By Guy Rosen, VP of Product Management
We have been working around the clock to investigate the security issue we discovered and fixed two weeks ago so we can help people understand what information the attackers may have accessed. Today, we’re sharing details about the attack we’ve found that exploited this vulnerability. We have not ruled out the possibility of smaller-scale attacks, which we’re continuing to investigate.
As we’ve said, the attackers exploited a vulnerability in Facebook’s code that existed between July 2017 and September 2018. The vulnerability was the result of a complex interaction of three distinct software bugs and it impacted “View As,” a feature that lets people see what their own profile looks like to someone else. It allowed attackers to steal Facebook access tokens, which they could then use to take over people’s accounts. Access tokens are the equivalent of digital keys that keep people logged in to Facebook so they don’t need to re-enter their password every time they use the app.
Here’s how we found the attack that exploited this vulnerability. We saw an unusual spike of activity that began on September 14, 2018, and we started an investigation. On September 25, we determined this was actually an attack and identified the vulnerability. Within two days, we closed the vulnerability, stopped the attack, and secured people’s accounts by resetting the access tokens for people who were potentially exposed. As a precaution, we also turned off “View As.” We’re cooperating with the FBI, which is actively investigating and asked us not to discuss who may be behind this attack.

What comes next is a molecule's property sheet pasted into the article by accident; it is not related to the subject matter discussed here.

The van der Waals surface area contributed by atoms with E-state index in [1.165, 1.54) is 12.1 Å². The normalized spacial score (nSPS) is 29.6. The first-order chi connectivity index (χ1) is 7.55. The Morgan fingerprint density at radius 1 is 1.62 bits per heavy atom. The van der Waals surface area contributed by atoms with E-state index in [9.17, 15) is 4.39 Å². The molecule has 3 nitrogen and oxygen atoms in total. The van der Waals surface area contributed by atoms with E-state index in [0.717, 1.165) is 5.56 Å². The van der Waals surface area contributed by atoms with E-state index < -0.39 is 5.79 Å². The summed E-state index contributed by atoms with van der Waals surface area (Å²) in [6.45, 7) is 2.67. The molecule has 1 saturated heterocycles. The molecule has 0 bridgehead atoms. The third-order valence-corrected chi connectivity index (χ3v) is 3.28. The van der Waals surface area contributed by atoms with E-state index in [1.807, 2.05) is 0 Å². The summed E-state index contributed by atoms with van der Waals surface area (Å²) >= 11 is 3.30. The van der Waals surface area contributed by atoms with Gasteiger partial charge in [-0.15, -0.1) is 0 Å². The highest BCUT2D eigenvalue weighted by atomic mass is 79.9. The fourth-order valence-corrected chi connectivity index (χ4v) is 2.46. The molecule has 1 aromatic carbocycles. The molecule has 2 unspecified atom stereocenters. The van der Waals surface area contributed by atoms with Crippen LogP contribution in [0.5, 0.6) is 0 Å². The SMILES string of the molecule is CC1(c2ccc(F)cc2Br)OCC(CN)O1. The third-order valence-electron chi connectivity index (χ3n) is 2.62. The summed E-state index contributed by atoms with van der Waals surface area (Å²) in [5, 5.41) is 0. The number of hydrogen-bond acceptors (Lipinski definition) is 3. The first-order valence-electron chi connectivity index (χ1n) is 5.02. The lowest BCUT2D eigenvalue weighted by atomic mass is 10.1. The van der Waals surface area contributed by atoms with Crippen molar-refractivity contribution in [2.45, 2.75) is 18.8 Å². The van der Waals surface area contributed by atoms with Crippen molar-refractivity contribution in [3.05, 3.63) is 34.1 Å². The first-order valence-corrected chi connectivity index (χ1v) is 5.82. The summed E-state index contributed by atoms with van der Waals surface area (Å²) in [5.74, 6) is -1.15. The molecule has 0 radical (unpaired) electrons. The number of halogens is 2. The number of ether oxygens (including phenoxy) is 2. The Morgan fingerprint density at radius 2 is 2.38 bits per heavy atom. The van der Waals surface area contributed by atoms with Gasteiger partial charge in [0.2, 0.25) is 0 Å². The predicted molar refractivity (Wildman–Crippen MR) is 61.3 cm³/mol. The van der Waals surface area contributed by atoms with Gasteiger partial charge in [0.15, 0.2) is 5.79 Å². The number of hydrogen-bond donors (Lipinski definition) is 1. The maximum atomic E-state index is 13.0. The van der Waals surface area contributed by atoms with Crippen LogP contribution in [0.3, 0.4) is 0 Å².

We now know that fewer people were impacted than we originally thought. Of the 50 million people whose access tokens we believed were affected, about 30 million actually had their tokens stolen. Here’s how it happened:
First, the attackers already controlled a set of accounts, which were connected to Facebook friends. They used an automated technique to move from account to account so they could steal the access tokens of those friends, and for friends of those friends, and so on, totaling about 400,000 people. In the process, however, this technique automatically loaded those accounts’ Facebook profiles, mirroring what these 400,000 people would have seen when looking at their own profiles. That includes posts on their timelines, their lists of friends, Groups they are members of, and the names of recent Messenger conversations. Message content was not available to the attackers, with one exception. If a person in this group was a Page admin whose Page had received a message from someone on Facebook, the content of that message was available to the attackers.
The attackers used a portion of these 400,000 people’s lists of friends to steal access tokens for about 30 million people. For 15 million people, attackers accessed two sets of information – name and contact details (phone number, email, or both, depending on what people had on their profiles). For 14 million people, the attackers accessed the same two sets of information, as well as other details people had on their profiles. This included username, gender, locale/language, relationship status, religion, hometown, self-reported current city, birthdate, device types used to access Facebook, education, work, the last 10 places they checked into or were tagged in, website, people or Pages they follow, and the 15 most recent searches. For 1 million people, the attackers did not access any information.
People can check whether they were affected by visiting our Help Center. In the coming days, we’ll send customized messages to the 30 million people affected to explain what information the attackers might have accessed, as well as steps they can take to help protect themselves, including from suspicious emails, text messages, or calls.
This attack did not include Messenger, Messenger Kids, Instagram, WhatsApp, Oculus, Workplace, Pages, payments, third-party apps, or advertising or developer accounts. As we look for other ways the people behind this attack used Facebook, as well as the possibility of smaller-scale attacks, we’ll continue to cooperate with the FBI, the US Federal Trade Commission, Irish Data Protection Commission, and other authorities.